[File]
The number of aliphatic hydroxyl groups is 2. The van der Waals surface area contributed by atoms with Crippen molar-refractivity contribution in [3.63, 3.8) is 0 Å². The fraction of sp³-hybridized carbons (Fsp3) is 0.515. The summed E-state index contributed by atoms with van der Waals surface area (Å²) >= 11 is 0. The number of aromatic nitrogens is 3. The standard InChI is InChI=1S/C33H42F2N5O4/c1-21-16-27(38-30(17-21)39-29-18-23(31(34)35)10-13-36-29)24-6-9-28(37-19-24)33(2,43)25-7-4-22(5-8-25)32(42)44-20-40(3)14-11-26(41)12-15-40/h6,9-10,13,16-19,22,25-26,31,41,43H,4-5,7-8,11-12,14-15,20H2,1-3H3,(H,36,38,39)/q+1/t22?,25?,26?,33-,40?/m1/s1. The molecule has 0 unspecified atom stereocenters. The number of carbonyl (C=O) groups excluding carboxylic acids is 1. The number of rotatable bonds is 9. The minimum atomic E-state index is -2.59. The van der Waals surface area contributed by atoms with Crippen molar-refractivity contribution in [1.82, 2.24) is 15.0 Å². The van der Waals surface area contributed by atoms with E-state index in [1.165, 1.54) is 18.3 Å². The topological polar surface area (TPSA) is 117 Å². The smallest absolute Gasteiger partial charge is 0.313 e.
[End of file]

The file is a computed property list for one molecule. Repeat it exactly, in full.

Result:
The number of aliphatic hydroxyl groups is 2. The van der Waals surface area contributed by atoms with Crippen molar-refractivity contribution in [3.63, 3.8) is 0 Å². The fraction of sp³-hybridized carbons (Fsp3) is 0.515. The summed E-state index contributed by atoms with van der Waals surface area (Å²) >= 11 is 0. The number of aromatic nitrogens is 3. The standard InChI is InChI=1S/C33H42F2N5O4/c1-21-16-27(38-30(17-21)39-29-18-23(31(34)35)10-13-36-29)24-6-9-28(37-19-24)33(2,43)25-7-4-22(5-8-25)32(42)44-20-40(3)14-11-26(41)12-15-40/h6,9-10,13,16-19,22,25-26,31,41,43H,4-5,7-8,11-12,14-15,20H2,1-3H3,(H,36,38,39)/q+1/t22?,25?,26?,33-,40?/m1/s1. The molecule has 0 unspecified atom stereocenters. The number of carbonyl (C=O) groups excluding carboxylic acids is 1. The number of rotatable bonds is 9. The minimum atomic E-state index is -2.59. The van der Waals surface area contributed by atoms with Crippen molar-refractivity contribution in [1.82, 2.24) is 15.0 Å². The van der Waals surface area contributed by atoms with E-state index in [1.165, 1.54) is 18.3 Å². The topological polar surface area (TPSA) is 117 Å². The smallest absolute Gasteiger partial charge is 0.313 e.